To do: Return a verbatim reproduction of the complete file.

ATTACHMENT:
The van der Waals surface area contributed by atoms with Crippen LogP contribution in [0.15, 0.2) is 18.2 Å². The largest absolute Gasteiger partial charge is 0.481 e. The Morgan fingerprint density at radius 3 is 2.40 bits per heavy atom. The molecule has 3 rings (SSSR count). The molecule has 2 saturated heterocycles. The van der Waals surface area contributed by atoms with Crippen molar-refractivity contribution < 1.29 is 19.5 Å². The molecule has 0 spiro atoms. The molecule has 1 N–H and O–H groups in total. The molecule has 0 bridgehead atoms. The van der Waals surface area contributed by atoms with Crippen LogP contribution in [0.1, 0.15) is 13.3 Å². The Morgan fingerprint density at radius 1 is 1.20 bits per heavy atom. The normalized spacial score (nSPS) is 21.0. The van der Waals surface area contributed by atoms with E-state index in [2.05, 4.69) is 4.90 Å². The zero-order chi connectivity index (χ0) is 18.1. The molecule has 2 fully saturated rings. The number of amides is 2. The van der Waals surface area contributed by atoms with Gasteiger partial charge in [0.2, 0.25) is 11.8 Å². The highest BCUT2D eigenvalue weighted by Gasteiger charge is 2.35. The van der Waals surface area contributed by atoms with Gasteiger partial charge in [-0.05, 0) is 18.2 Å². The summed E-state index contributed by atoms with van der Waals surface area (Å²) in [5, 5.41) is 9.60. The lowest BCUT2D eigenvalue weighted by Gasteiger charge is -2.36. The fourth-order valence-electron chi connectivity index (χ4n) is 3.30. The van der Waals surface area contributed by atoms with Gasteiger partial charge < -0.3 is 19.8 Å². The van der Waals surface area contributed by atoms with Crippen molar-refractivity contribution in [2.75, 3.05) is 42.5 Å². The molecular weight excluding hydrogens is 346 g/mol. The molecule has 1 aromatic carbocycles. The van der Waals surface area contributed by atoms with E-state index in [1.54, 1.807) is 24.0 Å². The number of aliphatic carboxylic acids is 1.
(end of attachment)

The van der Waals surface area contributed by atoms with Crippen LogP contribution in [0.15, 0.2) is 18.2 Å². The largest absolute Gasteiger partial charge is 0.481 e. The Morgan fingerprint density at radius 3 is 2.40 bits per heavy atom. The molecule has 3 rings (SSSR count). The molecule has 2 saturated heterocycles. The van der Waals surface area contributed by atoms with Crippen molar-refractivity contribution < 1.29 is 19.5 Å². The molecule has 0 spiro atoms. The molecule has 1 N–H and O–H groups in total. The molecule has 0 bridgehead atoms. The van der Waals surface area contributed by atoms with Crippen LogP contribution in [0.1, 0.15) is 13.3 Å². The Morgan fingerprint density at radius 1 is 1.20 bits per heavy atom. The normalized spacial score (nSPS) is 21.0. The van der Waals surface area contributed by atoms with E-state index in [2.05, 4.69) is 4.90 Å². The zero-order chi connectivity index (χ0) is 18.1. The molecule has 2 fully saturated rings. The number of amides is 2. The van der Waals surface area contributed by atoms with Gasteiger partial charge in [0.2, 0.25) is 11.8 Å². The highest BCUT2D eigenvalue weighted by Gasteiger charge is 2.35. The van der Waals surface area contributed by atoms with Gasteiger partial charge in [-0.05, 0) is 18.2 Å². The summed E-state index contributed by atoms with van der Waals surface area (Å²) in [5, 5.41) is 9.60. The lowest BCUT2D eigenvalue weighted by Gasteiger charge is -2.36. The fourth-order valence-electron chi connectivity index (χ4n) is 3.30. The van der Waals surface area contributed by atoms with Gasteiger partial charge < -0.3 is 19.8 Å². The van der Waals surface area contributed by atoms with Crippen molar-refractivity contribution in [2.75, 3.05) is 42.5 Å². The molecular weight excluding hydrogens is 346 g/mol. The molecule has 1 aromatic carbocycles. The van der Waals surface area contributed by atoms with E-state index in [1.54, 1.807) is 24.0 Å². The number of aliphatic carboxylic acids is 1.